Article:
We are concerned about the potential negative effects of logging in RHCAs on numerous bird species, especially those likely to be vulnerable to climate change. Many birds that are threatened by climate change-driven range shifts are also threatened by logging and other practices on the Malheur NF and other NFs in eastern Oregon. Bird species that rely on denser forests and complex canopy structure are also suffering widespread habitat loss due to logging that targets mature mixed-conifer forests—these provide needed complexity and forest density. Logging in RHCAs may have disproportionately negative effects on climate- endangered and climate-threatened birds because RHCAs currently provide some of the best remaining habitat for these birds–many of which breed in eastern Oregon and rely on denser mixed-conifer forests and/or old growth mixed-conifer forests. This includes species such as: Boreal owl; Northern pygmy owl; Northern saw-whet owl; Pine grosbeak; Vaux’s swift; Hermit thrush; Three-toed woodpecker; Varied thrush; Evening grosbeak; Hammond’s flycatcher; Townsend’s warbler; Cordilleran flycatcher; Winter wren; Hairy woodpecker; Great gray owl; and Pine siskin (Csuti et al 1997; Langham et al. 2015). Multiple large timber sales across the Malheur National Forest and other National Forests in eastern Oregon are targeting denser mixed- conifer forests. This represents a significant portion of mixed-conifer forests in the region, and has resulted in widespread degradation and elimination of wildlife habitat for species that depend on these forests. Recommendations need to avoid cumulative impacts to wildlife and aquatic species and their habitats from logging and climate change.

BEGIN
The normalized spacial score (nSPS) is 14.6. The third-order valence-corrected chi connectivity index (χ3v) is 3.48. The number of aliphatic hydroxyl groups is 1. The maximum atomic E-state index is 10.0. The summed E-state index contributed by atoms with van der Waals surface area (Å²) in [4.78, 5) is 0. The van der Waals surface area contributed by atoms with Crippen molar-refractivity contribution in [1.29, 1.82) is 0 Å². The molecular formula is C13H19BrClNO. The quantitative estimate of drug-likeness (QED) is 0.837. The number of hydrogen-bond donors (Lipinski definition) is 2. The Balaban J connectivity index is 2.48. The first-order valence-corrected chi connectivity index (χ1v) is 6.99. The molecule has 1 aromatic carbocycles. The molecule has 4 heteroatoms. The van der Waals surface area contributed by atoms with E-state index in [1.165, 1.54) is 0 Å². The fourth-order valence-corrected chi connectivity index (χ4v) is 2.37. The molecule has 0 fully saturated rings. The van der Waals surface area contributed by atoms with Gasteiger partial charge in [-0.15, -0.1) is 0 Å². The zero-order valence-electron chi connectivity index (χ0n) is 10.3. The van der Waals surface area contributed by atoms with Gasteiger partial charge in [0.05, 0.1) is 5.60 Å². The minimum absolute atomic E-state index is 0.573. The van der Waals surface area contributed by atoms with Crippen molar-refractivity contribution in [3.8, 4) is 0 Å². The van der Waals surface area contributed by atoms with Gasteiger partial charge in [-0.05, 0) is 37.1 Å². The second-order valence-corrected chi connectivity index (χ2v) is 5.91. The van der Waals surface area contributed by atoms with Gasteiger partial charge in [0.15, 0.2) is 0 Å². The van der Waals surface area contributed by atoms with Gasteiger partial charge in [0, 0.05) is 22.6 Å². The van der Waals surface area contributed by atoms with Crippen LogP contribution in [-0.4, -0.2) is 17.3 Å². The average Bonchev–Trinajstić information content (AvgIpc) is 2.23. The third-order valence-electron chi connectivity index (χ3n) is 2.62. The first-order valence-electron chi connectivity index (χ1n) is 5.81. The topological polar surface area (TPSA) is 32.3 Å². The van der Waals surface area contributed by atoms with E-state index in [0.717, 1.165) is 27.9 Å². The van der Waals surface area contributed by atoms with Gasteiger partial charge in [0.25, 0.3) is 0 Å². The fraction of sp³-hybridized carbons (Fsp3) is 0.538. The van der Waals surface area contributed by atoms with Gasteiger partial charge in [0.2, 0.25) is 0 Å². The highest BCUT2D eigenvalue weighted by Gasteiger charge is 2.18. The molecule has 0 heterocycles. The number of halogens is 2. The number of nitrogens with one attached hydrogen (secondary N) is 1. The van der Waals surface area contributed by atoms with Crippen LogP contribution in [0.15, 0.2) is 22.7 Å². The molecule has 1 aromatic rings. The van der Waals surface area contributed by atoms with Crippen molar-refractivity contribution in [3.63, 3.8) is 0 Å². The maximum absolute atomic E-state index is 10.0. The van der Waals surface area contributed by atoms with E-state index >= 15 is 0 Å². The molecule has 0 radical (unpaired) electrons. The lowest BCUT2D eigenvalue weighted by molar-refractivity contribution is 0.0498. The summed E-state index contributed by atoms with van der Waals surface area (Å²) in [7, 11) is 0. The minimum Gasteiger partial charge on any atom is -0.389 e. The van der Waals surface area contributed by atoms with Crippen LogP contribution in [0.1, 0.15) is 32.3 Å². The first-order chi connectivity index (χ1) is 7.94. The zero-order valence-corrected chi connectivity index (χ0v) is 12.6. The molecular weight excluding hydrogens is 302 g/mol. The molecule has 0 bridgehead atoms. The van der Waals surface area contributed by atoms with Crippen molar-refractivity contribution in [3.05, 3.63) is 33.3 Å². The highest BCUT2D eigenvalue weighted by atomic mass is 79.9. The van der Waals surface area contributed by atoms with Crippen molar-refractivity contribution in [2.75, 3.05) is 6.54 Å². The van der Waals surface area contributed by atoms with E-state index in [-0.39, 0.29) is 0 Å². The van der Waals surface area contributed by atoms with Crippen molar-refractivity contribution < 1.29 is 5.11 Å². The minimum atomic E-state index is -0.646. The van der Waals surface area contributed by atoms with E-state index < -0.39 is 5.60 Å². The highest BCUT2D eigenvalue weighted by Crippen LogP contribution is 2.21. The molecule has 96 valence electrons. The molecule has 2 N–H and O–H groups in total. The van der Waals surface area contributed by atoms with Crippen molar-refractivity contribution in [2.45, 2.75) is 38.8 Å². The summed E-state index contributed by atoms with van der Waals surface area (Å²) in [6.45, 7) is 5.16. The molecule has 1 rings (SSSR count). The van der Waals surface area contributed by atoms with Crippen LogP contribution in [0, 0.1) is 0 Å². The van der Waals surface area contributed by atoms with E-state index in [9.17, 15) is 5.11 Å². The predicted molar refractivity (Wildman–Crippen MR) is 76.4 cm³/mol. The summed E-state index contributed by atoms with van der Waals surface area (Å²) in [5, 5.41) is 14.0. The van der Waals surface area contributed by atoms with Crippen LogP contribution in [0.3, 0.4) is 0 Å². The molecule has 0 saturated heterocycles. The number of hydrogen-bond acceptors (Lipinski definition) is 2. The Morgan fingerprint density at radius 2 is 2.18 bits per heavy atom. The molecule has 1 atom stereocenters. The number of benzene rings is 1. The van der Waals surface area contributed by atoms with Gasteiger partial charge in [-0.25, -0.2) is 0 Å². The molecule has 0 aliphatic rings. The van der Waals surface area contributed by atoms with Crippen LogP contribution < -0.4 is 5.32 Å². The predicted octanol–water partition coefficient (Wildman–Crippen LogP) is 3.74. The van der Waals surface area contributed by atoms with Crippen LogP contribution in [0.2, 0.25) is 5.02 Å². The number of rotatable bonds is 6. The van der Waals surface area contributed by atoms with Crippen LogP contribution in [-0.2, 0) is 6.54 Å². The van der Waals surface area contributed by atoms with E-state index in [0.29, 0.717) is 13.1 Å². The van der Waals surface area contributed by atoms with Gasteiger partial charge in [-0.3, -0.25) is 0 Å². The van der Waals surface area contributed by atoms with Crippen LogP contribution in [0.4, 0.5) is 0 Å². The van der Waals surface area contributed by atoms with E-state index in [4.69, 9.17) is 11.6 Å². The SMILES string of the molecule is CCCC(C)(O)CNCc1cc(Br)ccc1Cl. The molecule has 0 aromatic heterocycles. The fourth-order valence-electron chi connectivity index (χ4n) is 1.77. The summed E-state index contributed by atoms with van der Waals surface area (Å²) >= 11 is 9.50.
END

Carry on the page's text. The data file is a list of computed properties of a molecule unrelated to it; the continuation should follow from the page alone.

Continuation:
Logging in RHCAs is likely to decrease connectivity, especially connectivity in mixed-conifer areas that currently serve as important corridors and are among the last remaining areas that can provide connectivity for species that are associated with LOS, mixed-conifer forests, denser forests, etc. Commercial logging, in order to be viable, is likely to further incentivize removal of a greater number of trees, and further exacerbate an already concerning situation.